By writing down even a passing experience of love, hope, and inspiration, you record your connection to higher consciousness in an easy and natural way, says DEEPAK CHOPRA answering seekers’ questions
I am aware that writing a journal is a powerful tool to achieve one’s dreams and find happiness. To address negative emotions and situations, is it okay to write down the shortcomings, and record current negative feelings? And then act on them one by one maybe? Please advise. — Nishant, 45 years ■
There are no hard and fast rules about journaling, so you should use the activity in the way that most appeals to you. You mention quite a few ways, and perhaps you might enjoy experimenting with each. But two things come to mind. First, it isn’t advisable to use your journal to pour out negative comments about yourself. Selfjudgement is the problem, not the answer. Invite negative thoughts to go away rather than inviting them in.
Second, you can use a journal very effectively to record uplifting experiences that otherwise you would simply forget.
By writing down and recording even a passing experience of love, beauty, compassion, hope, discovery, and inspiration, you guide your mind and brain to begin to notice such experiences even more in the future.
Instead of coming home and remembering only a person at work or in a store who irritated you, how much better it is to write down that you noticed a child at play or the quiet dignity of an older person. Perhaps you felt light and expansive for a few moments or even blissful. By writing down these experiences, you record your connection to higher consciousness in an easy and natural way.
How to differentiate between God and my soul? The Bhagwad Gita says God resides in my heart — then where am ‘I’, the Atman? Are the two one and the same? — Rashmi Ved ■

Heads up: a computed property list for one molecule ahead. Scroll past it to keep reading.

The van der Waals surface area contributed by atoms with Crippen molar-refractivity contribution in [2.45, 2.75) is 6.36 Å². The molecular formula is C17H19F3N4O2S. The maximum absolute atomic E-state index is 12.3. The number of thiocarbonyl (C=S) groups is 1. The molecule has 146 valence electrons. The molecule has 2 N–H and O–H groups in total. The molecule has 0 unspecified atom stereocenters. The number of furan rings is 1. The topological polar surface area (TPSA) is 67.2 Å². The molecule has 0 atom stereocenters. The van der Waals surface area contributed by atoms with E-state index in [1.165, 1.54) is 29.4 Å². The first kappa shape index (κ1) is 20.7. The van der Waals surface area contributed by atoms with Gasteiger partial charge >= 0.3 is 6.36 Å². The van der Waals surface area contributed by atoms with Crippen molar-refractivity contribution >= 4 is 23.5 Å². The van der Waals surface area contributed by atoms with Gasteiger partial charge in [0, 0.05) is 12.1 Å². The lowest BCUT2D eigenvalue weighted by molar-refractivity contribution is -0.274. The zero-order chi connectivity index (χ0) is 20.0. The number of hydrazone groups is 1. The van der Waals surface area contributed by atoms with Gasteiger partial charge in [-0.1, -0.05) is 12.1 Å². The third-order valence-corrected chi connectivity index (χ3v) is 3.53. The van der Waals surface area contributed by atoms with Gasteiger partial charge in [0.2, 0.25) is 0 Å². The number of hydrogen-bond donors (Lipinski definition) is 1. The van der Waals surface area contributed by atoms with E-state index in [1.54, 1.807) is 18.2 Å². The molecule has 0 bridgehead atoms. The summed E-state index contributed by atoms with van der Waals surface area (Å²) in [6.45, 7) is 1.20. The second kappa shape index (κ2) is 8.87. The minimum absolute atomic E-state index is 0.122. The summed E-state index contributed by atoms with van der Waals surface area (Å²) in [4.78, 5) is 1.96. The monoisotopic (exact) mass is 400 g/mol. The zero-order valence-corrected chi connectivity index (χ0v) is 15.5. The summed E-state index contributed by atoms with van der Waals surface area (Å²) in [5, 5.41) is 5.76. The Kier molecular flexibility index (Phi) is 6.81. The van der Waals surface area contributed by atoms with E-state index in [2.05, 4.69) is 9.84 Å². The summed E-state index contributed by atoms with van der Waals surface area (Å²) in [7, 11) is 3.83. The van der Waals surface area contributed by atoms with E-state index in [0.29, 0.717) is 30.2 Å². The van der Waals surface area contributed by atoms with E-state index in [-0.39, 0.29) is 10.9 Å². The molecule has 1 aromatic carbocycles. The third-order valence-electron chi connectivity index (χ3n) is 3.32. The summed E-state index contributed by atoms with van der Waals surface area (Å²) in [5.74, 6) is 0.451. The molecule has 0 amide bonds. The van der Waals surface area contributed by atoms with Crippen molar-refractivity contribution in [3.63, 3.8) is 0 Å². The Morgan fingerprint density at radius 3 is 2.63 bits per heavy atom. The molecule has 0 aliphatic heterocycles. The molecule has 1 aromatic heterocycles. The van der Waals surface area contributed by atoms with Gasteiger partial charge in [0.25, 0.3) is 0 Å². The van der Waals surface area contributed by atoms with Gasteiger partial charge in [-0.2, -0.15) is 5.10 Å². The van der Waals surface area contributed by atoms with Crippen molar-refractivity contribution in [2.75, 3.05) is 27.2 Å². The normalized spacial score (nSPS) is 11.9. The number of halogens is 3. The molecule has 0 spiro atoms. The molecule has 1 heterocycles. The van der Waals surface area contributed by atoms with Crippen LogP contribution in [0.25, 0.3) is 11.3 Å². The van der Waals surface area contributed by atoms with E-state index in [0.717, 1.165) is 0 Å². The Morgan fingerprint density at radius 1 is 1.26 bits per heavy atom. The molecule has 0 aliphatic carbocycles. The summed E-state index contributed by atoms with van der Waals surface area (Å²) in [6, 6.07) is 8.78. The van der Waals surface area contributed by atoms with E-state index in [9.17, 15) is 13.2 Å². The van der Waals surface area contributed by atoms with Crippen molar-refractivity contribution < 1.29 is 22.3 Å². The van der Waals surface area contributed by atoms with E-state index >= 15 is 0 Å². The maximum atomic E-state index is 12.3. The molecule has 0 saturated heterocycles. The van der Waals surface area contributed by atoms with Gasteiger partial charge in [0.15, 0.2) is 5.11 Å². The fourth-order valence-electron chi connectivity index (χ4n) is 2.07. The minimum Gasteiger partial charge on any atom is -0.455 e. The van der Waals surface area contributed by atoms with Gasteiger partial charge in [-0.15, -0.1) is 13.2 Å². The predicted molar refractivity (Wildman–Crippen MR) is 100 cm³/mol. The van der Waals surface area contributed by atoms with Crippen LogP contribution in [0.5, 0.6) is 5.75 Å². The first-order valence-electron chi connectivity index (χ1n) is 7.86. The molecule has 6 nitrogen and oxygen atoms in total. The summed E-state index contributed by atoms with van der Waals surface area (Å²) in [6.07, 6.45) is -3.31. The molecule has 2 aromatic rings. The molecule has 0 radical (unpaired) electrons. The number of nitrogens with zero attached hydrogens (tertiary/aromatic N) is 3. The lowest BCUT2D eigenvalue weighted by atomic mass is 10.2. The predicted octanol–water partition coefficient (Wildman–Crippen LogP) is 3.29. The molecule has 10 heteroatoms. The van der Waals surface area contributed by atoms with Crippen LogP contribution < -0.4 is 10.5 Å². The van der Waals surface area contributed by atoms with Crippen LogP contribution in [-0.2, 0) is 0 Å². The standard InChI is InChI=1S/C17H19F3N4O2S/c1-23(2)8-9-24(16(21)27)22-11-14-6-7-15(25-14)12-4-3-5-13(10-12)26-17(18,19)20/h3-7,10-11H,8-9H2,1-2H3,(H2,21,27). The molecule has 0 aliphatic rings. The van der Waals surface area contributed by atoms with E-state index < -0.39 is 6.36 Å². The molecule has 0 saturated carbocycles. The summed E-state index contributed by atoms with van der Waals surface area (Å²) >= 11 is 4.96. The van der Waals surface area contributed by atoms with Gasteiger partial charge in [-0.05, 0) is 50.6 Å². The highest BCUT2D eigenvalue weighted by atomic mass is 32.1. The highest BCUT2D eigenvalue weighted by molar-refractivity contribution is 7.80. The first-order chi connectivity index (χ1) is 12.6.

I sympathise that you want to straighten out these confusing terms and have a clear idea of them, but let me say that there is not much to be gained intellectually in this regard. You will gain much more by noticing your own personal experience. Start where you are, and begin to notice passing moments that inspire and uplift you. Pause and notice how good you feel during these moments. In this way you will answer the deeper questions, not from poring over books but by saying, ‘Oh yes, I find that this is true in myself.’
But to answer your question about jiva and Atman, God and the soul, the old analogies still hold true. There is water, the ocean, and a wave. All three are the same, but the mind turns them into different things. An ocean is bigger than a wave, and water is the essence of both.
Likewise, jiva is a wave, a single ego in the world. Brahmn is the whole of existence, and atman is the portion of pure consciousness given to each of us forever. In this way, even though they have different definitions according to the intellect, jiva is atman, and atman is Brahmn. I hope this helps.
I have been meditating for the past one year. Every time I sit down to meditate, so many thoughts flood my mind and my mind jumps from one thought to another. People say meditation is the state where your mind should be blank/ empty and you should be doing nothing. How to achieve this? — Rahul Bhati, 26 years ■
Your issue is very common and causes confusion, sometimes distress. The active mind is the mind we were all trained to rely upon since childhood. We use it for everything, both positive and negative.
What we do not see is that at any given moment, you can notice your active mind or the quiet mind that lies beneath the activity, the way that still water lies at the bottom of a rushing river.
It takes time, an experience, to notice the quiet level of the mind, and for a while you get only glimpses. Do not let this bother you — a glimpse is enough. Active mind will always return in meditation; it just happens. But the mind is attracted by its own peaceful, blissful nature.
Whenever you experience joy, this is the nature of your mind showing itself.
The experience can happen in or out of meditation. So appreciate both sides of your life, in and out of meditation, without worrying what your meditation is like.
If you meditate easily, without forcing, your mind will quiet down by itself. If this doesn’t happen, seek a teacher or guide to help you out. Any kind of forcing, worrying, or expecting too much leads to disappointment. A good teacher will get you back into an open frame of mind that helps the meditation process to unfold naturally. ■
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